Oral supplement studies
A few small trials suggest vitamin C along with other supplements may reduce some cancer therapy-induced side effects (75) (76), but older trials in advanced cancer patients using 10 g per day of oral vitamin C did not yield significant benefit (29) (30). This lack of effect may be explained by limited plasma concentrations reached via oral route in a pharmacokinetic study (31).

Other small studies suggest supplementation does not reduce therapeutic effects of paclitaxel and carboplatin (40) and may enhance effects of DNA methyl transferase inhibitors (89), but more studies are needed.

Although adverse effects from vitamin C supplements are generally rare, there are reports of GI upset, kidney stone formation (42), and hemolytic anemia in patients with G6PDH deficiency (43) (44). Patients with a history of oxalate kidney stones, renal insufficiency, hematochromatosis, or those undergoing chemotherapy should consult their physicians before taking vitamin C supplements.

Intravenous high-dose studies
Intravenous high-dose vitamin C has been used as an alternative cancer treatment (26) based on the hypothesis that formation of new collagen resists malignant infiltration (27). Higher pharmacologic concentrations had selective cytotoxic effects in cancer cell lines (32) (33). Early reports of parenteral plus oral ascorbic acid showed promising results (31). High-dose IV ascorbic acid up to 1.5 g/kg/day (34) or used with chemotherapy (74) appears to be well-tolerated. Other preliminary data suggest various regimens may improve quality of life in terminal cancer patients (35) and reduce chemotherapy-associated toxicity (67).

However, high-dose IV vitamin C as an anticancer treatment (34) (36) should be considered an investigational drug used only in clinical trial settings, as it did not improve survival in patients with metastatic colorectal cancer (100), sepsis studies have not found benefit (84) (85) (91) (92) (103), and adverse events (93) (94) (95) (101), and interference with glucometer readings (96) (97) have been reported.

Food Sources

Citrus fruits, fresh vegetables, berries, melons

Purported Uses and Benefits
  • Bronchitis
  • Cancer
  • Cardiovascular disease
  • Common cold
  • Immunostimulation
  • Infections
  • Wound healing
Mechanism of Action

Vitamin C is essential for the formation and polymerization of collagen, so its deficiency results in scurvy and poor wound healing (1). It also inhibits hyaluronidase leading to the hypothesis that it can prevent metastasis by strengthening collagen (45).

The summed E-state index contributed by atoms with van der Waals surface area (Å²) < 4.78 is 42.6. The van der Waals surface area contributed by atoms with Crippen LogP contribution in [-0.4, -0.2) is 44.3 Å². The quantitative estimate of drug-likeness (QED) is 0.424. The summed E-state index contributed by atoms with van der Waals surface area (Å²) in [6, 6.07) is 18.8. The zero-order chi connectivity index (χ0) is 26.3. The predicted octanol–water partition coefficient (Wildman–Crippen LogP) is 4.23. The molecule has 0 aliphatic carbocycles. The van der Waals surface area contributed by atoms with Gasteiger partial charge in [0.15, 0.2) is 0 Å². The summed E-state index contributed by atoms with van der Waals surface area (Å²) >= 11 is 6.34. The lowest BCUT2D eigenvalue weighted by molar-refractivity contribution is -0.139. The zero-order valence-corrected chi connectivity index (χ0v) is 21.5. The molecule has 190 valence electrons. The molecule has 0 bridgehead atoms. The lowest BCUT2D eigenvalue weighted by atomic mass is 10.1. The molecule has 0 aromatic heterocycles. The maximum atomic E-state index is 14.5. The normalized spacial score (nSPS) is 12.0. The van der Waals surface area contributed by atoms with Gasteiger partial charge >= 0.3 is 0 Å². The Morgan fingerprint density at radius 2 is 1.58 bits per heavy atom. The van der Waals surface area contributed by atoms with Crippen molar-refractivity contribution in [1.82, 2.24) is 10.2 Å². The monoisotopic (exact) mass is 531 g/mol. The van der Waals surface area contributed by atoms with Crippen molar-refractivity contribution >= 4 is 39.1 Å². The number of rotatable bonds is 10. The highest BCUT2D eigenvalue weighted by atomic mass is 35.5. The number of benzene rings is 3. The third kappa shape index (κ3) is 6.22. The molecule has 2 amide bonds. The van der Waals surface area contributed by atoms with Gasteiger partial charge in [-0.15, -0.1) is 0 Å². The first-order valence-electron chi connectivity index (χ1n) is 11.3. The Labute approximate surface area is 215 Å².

Ascorbic acid acts as an antioxidant to protect against oxidative damage from free radicals (46). It inactivates nitric oxide, improves endothelium-dependent vasodilation (47), and acts via different mechanisms depending on its plasma concentration.

Plasma concentrations <0.1 mM are achieved through oral intake of dietary or supplemental forms. At pharmacologic plasma concentrations of 0.3–20 mM via IV injection, ascorbic acid is oxidized to an ascorbate radical which acts as a prodrug for hydrogen peroxide formation within interstitial fluids (32) (33). This induces DNA damage and adenosine triphosphate (ATP) depletion, and triggers ataxia telangiectasia mutated/adenosine monophosphate–activated protein kinase and inhibition of mammalian target of rapamycin in cancer cells (67).

Other preclinical data suggest ascorbate can regulate hematopoietic stem cell function and leukemogenesis (77). In leukemic cells, vitamin C compensated for Tet2 mutations to restore normal function (78). In non-small-cell lung cancer and glioblastoma cells, pharmacological ascorbate selectively sensitized these cells (79). Ascorbate decreases colon cancer cell proliferation by downregulating specificity proteins (48). It also depletes ATP and induces autophagy and cell death in prostate cancer cells (49). Preferential oxidative cytotoxic effects on cancer cells may be due to the presence of intracellular iron (50), copper (51), increased p53 activity (52), and overexpression of sodium-dependent vitamin C transporter 2 (53). High-dose vitamin C also appeared to suppress metastasis of breast cancer cells by inhibiting epithelial-mesenchymal transition (82).